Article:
From Andrew Sullivan, with whom I couldn’t agree more (on this point):
The next generation of gay kids are the best yet. They haven’t been as psychologically damaged by homophobia as my generation; and they won’t take being treated as second-class citizens and human beings. I’m proud of being part of a gay generation that stood up for our dignity and equality at a critical time and changed history. I’m even prouder of the generations that are coming.
His comment was prompted by 16-year-old Josh’s recounting of his polite confrontation with Senator George Allen. With teenagers like this, I have much hope for the future. (Lots of comments about the story on Josh’s site and on AmericaBlog.)
Mass homophobia does indeed appear to be generational. I am amazed at times by the lack of homophobia among my teenage children’s friends, and glad that by being an “out” gay dad I have contributed to that. I’m also amazed at the changes I’ve seen in the climate for LGBTQ students at DePauw University, where I teach, since I came here in 1988. 10 years ago, it was impossible to be an out gay man and live in a fraternity. Now gay men are living openly and comfortably in a number of frats, including some that used to be the most aggressively anti-gay.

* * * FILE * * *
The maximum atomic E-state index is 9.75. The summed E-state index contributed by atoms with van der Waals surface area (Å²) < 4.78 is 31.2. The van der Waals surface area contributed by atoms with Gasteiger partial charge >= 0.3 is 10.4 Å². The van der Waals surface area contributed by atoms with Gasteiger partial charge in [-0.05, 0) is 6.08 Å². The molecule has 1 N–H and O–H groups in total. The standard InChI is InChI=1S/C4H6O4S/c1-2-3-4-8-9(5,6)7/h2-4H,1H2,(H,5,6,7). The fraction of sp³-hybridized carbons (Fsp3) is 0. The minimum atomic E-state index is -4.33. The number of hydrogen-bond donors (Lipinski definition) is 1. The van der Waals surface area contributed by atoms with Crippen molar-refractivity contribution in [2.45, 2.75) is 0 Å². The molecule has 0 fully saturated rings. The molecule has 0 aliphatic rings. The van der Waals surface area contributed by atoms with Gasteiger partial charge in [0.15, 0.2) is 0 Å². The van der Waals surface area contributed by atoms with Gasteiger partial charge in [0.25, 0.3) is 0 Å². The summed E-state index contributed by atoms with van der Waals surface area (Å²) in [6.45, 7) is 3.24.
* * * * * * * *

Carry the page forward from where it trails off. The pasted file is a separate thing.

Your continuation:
“They haven’t been as psychologically damaged by homophobia as my generation,” Sullivan writes, and for the most part that is very true. My generation is pretty damaged. I don’t personally know any gay men in their 40s or older, including me, who are not deeply, permanently scarred from growing up in a family and social milieu that taught us that who we are is sick, immoral, and sinful. While some of the damage can be healed, there is much that can only be managed.
There is nothing more wonderful in my life than seeing for myself that homophobia is unquestionably not intrinsic to the human condition, and that growing up attracted to the same sex doesn’t have to mean growing up self-hating and rejected.
And stories like Josh’s remind me of what a privilege it is to be a teacher and to get to know extraordinary young people.